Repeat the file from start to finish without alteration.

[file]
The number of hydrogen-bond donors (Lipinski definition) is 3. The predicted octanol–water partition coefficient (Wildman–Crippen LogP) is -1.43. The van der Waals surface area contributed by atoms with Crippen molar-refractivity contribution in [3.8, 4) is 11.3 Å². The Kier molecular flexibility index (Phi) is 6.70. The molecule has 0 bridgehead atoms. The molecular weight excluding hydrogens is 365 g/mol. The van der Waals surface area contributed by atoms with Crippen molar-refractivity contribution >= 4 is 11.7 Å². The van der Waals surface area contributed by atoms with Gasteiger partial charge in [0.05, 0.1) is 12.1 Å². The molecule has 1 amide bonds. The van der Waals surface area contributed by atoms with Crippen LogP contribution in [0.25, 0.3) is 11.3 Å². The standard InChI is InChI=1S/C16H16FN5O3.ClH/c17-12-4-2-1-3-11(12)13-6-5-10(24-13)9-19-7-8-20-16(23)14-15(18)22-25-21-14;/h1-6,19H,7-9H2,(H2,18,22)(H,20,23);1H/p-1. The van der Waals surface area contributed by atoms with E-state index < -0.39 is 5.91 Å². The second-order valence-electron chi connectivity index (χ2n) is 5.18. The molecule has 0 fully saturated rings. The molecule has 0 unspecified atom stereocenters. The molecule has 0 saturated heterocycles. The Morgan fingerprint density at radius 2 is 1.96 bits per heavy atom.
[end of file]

The number of hydrogen-bond donors (Lipinski definition) is 3. The predicted octanol–water partition coefficient (Wildman–Crippen LogP) is -1.43. The van der Waals surface area contributed by atoms with Crippen molar-refractivity contribution in [3.8, 4) is 11.3 Å². The Kier molecular flexibility index (Phi) is 6.70. The molecule has 0 bridgehead atoms. The molecular weight excluding hydrogens is 365 g/mol. The van der Waals surface area contributed by atoms with Crippen molar-refractivity contribution >= 4 is 11.7 Å². The van der Waals surface area contributed by atoms with Gasteiger partial charge in [0.05, 0.1) is 12.1 Å². The molecule has 1 amide bonds. The van der Waals surface area contributed by atoms with Crippen LogP contribution in [0.25, 0.3) is 11.3 Å². The standard InChI is InChI=1S/C16H16FN5O3.ClH/c17-12-4-2-1-3-11(12)13-6-5-10(24-13)9-19-7-8-20-16(23)14-15(18)22-25-21-14;/h1-6,19H,7-9H2,(H2,18,22)(H,20,23);1H/p-1. The van der Waals surface area contributed by atoms with E-state index < -0.39 is 5.91 Å². The second-order valence-electron chi connectivity index (χ2n) is 5.18. The molecule has 0 fully saturated rings. The molecule has 0 unspecified atom stereocenters. The molecule has 0 saturated heterocycles. The Morgan fingerprint density at radius 2 is 1.96 bits per heavy atom.